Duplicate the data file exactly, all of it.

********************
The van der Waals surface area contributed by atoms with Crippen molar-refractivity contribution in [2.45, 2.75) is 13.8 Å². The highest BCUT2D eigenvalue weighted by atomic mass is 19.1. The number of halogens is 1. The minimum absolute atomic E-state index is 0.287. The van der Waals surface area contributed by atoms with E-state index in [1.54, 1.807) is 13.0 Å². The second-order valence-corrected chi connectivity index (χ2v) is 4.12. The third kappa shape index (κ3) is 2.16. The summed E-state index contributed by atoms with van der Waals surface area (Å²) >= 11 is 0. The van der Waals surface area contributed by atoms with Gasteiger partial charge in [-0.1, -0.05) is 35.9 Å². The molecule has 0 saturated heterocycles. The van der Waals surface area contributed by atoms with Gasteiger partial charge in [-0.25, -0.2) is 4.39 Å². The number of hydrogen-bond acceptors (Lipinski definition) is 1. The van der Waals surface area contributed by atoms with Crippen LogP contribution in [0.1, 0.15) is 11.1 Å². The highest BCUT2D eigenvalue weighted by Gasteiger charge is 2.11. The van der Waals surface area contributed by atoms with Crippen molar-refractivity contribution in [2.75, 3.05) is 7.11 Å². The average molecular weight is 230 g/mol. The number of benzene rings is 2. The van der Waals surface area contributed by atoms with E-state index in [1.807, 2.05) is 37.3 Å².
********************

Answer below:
The van der Waals surface area contributed by atoms with Crippen molar-refractivity contribution in [2.45, 2.75) is 13.8 Å². The highest BCUT2D eigenvalue weighted by atomic mass is 19.1. The number of halogens is 1. The minimum absolute atomic E-state index is 0.287. The van der Waals surface area contributed by atoms with E-state index in [1.54, 1.807) is 13.0 Å². The second-order valence-corrected chi connectivity index (χ2v) is 4.12. The third kappa shape index (κ3) is 2.16. The summed E-state index contributed by atoms with van der Waals surface area (Å²) >= 11 is 0. The van der Waals surface area contributed by atoms with Gasteiger partial charge in [-0.1, -0.05) is 35.9 Å². The molecule has 0 saturated heterocycles. The van der Waals surface area contributed by atoms with Gasteiger partial charge in [-0.25, -0.2) is 4.39 Å². The number of hydrogen-bond acceptors (Lipinski definition) is 1. The van der Waals surface area contributed by atoms with Crippen LogP contribution in [0.1, 0.15) is 11.1 Å². The highest BCUT2D eigenvalue weighted by Gasteiger charge is 2.11. The van der Waals surface area contributed by atoms with Crippen molar-refractivity contribution in [2.75, 3.05) is 7.11 Å². The average molecular weight is 230 g/mol. The number of benzene rings is 2. The van der Waals surface area contributed by atoms with E-state index in [1.807, 2.05) is 37.3 Å².